No human copacker in the US currently has the capability to make pet food for a variety of reasons (there are few large human cannery copackers, of those even less are USDA inspected and even fewer can handle the vits/mins that have to go into pet food to be distributed properly).

      2. LoveCats

        How about Organix? It is supposed to be canned in USA and be organic. Guess I need to call back to make sure it’s human grade organic. There are no fillers or other suspects in the food. I raw feed but she started out eating Organix, Hope it was okay!

        1. Ms. B Dawson

          Castor and Pollux was bought out by Merrick in 2012 and who in turn sold themselves to Purina in 2015.

          A perfect illustration of how difficult it is to keep track of who owns what and where it is manufactured.

    2. I think Pets Global “Fussie Cat” food is considered human grade pet food, but I could be wrong.

      1. Em

        Fussie Cat is indeed made in Thailand. Their website states that the food is made in an FDA kitchen that alsp produces human grade food.

      2. georgie

        my cats ate Fussie Cat wet food for 3 years and had health issues eg. soft stools and persistent eye swelling. problems went away when I changed their diet to home cooked with supplements.

  6. Nicoll

    Australia had an issue with Champion because Australia required foods coming in to their country to be irradiated and that process altered the food and affected the nutrients. Could this be the same reason I wonder?

    1. Em

      Yes I had heard that as well and I have been wondering the same thing.

    2. angela

      Yes they tested the food and found that the THIAMINE levels were low in the cat food and may be the reason for the cats getting ill.

    3. Tryniti

      Interesting. Yes, I feed Weruva products to my cat because as far as pet foods go, they are one of the better canned foods. There are certainly things to keep an eye on, like this, but considering what most people fed their pets, dry cereal garbage that is NOT produced in a human food facility, I am not too worried about it. I doubt that the majority of pet owners have researched where their food comes from, like I have, like many of you have I am assuming, and don’t understand that things like this for a company like this are far less common, and the foods they may be feeding are still at far larger risk than anything from this company. Anyone who feeds Purina, for example, has no leg to stand on in this fight.

  7. Mary Sue

    I read or heard somewhere that people in Thailand prefer to eat dark meat chicken which is why white meat chicken is used in Weruva. So maybe white meat chicken is “residues and waste from the food industries”. It would be interesting to know. Dark meat is much preferred for pets from a nutritional standpoint, which is why I have always hesitated to use Weruva products on a regular basis. Now they have a new variety that includes dark meat.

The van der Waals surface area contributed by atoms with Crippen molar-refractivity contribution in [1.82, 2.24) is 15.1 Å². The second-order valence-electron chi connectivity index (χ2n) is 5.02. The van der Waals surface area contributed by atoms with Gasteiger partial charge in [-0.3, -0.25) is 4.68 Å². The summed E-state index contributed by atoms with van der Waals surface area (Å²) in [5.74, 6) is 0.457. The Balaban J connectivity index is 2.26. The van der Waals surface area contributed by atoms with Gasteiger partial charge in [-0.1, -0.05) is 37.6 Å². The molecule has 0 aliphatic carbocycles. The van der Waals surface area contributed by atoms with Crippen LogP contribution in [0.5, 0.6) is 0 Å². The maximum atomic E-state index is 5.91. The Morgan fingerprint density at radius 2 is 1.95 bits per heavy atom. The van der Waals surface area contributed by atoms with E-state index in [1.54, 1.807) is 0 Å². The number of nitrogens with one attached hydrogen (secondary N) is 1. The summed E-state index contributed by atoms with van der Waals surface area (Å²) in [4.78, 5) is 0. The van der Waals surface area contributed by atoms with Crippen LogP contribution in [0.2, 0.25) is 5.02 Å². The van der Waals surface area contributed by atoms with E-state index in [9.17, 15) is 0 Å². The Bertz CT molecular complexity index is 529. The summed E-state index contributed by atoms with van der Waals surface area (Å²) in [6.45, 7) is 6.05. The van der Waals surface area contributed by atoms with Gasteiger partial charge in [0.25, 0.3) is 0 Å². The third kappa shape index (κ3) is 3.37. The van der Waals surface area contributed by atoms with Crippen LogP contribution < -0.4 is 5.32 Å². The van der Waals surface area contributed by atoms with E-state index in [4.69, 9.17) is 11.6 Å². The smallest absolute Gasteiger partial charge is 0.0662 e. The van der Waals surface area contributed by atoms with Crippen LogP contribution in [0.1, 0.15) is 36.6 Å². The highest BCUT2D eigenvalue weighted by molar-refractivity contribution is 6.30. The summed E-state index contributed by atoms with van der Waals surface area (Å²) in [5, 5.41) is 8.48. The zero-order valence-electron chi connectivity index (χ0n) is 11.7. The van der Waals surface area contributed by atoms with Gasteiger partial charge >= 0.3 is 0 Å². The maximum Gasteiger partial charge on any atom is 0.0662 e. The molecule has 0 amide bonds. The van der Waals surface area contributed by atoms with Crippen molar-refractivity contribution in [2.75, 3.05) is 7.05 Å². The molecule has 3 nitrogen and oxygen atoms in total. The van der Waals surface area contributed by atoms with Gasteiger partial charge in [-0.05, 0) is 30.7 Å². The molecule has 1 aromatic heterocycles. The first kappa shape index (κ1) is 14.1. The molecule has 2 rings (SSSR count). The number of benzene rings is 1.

1. Cassandra

      I’ve heard this BS as well, but I don’t believe it to be true for a number of reasons. Just because dark meat is preferred doesn’t mean a country with limited resources would just toss aside perfectly good meat to be fed to animals on another continent. The people spouting this nonsense are trying to justify the math behind the unreasonably-low cost of their supposedly “premium” product.

      This documentary about chicken treats and the state of human food in China really put things in perspective for me.

      1. Tryniti

        Cassandra, Thailand is NOT China. Please make sure you understand the difference. Many foods are produced in Thailand with no ill effect, while it is a known issue for over a decade with China about lead and other poisons in our pet’s food. They are not the same.

  8. Dianne & Pets

    The company who created the process says in their own documents, readily available, that irradiated foods are a problem for cats. I don’t remember if they said fatal or potentially fatal. Maybe someone changed the rules not knowing about the issue.

  9. Teresa Reid

    Does anyone here know about ZiwiPeak canned cat food? I have been feeding my cats this along with TikiCat (that I discontinued because of their recent addition of an additive) and all of a sudden, my girls don’t want to eat the ZiwiPeak anymore. Have tried all kinds of things but they just are all on strike and it makes me wonder what is wrong with it. I just ordered some Soulistic for them to mix in with the ZiwiPeak, but after reading the above, I guess I will be taking it back to the store too. As a person with a disabiity that prevents me from standing to even make myself a meal, I am at a loss about what to safely feed my girls that would be within my physical limitations to make. If anyone has any suggestions, etc., would really appreciate it.

    1. Em

      ZiwiPeak did recently change their formulas, if the label changes typically they’ve changed something else as well i.e. Tiki Cats recent label update and thr addition of synthetic vitamin K.